It was perfect, I highly recommend it. (Just be forewarned, if you stay over the Christmas holiday all restaurants in town will be closed. It was fine for us as we ventured out during the day and snacked on cheese, wine and other delicacies in the evening.  For us it all worked out perfectly!)

We wasted no time venturing out and about. Our first full day took us to the sea, Gruissan to be exact. We had a wonderful lunch in the village, fresh seafood and wonderful service at La Cranquette. 

It was a lovely sunny day so we decided to walk off that delicious seafood along the med, popping over to Gruissan Plage. It was a nice sandy long beach, with houses that reminded me of old Ocean City (MD). I can imagine that it’s hopping in the summer. We enjoyed our stroll and Doug found some beautiful shells to take home as souvenirs of our day by the sea.

The next day was Christmas Eve and we wanted to feel in the spirit. I had heard that there was a Christmas market in Carcasonne, home of the famous Chateau Comtal.

(Not my picture, but this is the best view). An enjoyable 45 minute ride later we luckily snagged a parking spot not far away from said market. It was sweet and charming and full of people enjoying the mild December weather, drinking mulled wine or, like us, taking advantage of the wonderful freshness of the oysters (and we of course had to have wine).

We walked around Carcassonne town and worked up another appetite, so we went back to the main square and had a bite and more wine, because why not? Rose to match the sunshine.

Fortified, we figured that we had to visit the castle while we were there, only to find that it was closing soon. But we were still able to wander around the outside, marveling at the view.

Christmas Day! We knew that most places would be closed so the plan was to drive to Narbonne to the market to purchase goodies for our Christmas feast.  We were a little late getting on the road so when we got to the fabulous indoor market most of the vendors were packing up to (rightly) head home to enjoy their holiday. But we were able to snag some provisions including a wonderful roast chicken with potatoes and something called Bouchee a la reine, which is a delicious puff pastry, in this case filled with salmon in a cream sauce. SO GOOD! We also purchased the obligatory Bouche de Noel, and some assorted cheeses and charcuterie and salad fixings and of course a baguette.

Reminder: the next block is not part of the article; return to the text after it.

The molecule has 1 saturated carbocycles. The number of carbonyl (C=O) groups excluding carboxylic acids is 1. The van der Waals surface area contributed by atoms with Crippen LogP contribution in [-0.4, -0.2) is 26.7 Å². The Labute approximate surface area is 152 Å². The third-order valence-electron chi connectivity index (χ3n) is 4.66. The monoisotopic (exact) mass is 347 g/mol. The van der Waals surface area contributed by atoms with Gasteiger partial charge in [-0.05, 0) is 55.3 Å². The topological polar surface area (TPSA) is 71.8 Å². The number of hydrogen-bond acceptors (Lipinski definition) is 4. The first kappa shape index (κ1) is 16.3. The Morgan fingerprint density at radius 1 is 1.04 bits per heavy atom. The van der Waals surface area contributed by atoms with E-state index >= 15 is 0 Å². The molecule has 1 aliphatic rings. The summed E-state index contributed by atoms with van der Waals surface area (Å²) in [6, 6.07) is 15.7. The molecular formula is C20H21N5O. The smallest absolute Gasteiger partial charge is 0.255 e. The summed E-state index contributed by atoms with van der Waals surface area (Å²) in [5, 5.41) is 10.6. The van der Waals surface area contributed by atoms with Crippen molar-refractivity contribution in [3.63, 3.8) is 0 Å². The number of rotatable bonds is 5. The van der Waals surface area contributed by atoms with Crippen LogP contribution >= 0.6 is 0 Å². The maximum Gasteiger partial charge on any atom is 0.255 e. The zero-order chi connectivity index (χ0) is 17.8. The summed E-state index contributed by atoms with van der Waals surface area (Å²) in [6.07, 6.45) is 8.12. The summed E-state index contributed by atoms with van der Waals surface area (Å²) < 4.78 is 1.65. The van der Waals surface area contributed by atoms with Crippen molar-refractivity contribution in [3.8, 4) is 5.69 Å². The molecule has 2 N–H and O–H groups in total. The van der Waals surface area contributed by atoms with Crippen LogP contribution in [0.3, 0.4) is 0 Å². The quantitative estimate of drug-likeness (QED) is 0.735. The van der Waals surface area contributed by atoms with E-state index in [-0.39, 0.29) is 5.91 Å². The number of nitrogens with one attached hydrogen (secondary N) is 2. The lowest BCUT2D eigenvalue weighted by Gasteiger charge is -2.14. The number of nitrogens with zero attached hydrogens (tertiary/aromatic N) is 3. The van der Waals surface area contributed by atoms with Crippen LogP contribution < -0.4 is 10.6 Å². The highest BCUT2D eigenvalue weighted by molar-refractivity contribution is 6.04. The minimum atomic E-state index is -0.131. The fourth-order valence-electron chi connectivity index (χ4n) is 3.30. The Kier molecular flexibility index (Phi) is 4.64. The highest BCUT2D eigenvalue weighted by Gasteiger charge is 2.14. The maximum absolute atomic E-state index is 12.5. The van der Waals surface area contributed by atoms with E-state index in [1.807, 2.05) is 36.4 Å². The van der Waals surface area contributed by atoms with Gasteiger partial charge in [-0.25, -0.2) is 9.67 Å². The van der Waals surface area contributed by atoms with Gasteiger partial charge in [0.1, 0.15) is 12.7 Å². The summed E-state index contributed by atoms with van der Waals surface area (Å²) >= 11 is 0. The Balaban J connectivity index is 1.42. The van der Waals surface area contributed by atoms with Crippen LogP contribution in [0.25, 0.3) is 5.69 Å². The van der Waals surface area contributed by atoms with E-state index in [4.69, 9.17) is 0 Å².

All that shopping made us hungry, but we didn’t want to eat a big meal knowing the feast that awaited us, so we found a little café by the canal and sat outside and had an omelette and salad for 10e and pichets of rose and it was so so sweet.

After our lunch we walked around Narbonne.  It’s a really charming town, I look forward to returning.

We took the long way back to Lagrasse, checking out some villages along the way (see below) and had a lovely Christmas dinner.

The next day Petunia was a bit pooped, so Doug and I decided to venture out and about on our own while she chillaxed in the apartment. We had our GPS set to some towns along the canal du midi, as I thought that they might make a nice home base. We had already scoped out some of my other possibilities: Fabrezan, which was close to Lagrasse and looked good on paper, but was just a bit too dark for Doug’s taste. Then there was Saint-Laurent-de-la-Cabrerisse, also very close to Lagrasse and actually quite charming, with a nice little grocery store and a few restaurants. There was Doug’s favorite on paper, the funnily named Fontjoncouse. There was the super sweet Villerouges de Termines. But, as we were to discover about all the nice pretty little villages that I had painstakingly researched, EVERYTHING we might need was a 30-40 minute drive away. Call us spoiled Americans, but as Doug said, if I need a box of nails I don’t want to have to drive 30 minutes to get them. Hmmmmm something to ponder. Was my dream of finding my perfect place dashed already? No place had hit the spot so far and I was starting to get worried – but I was not ready to give up hope!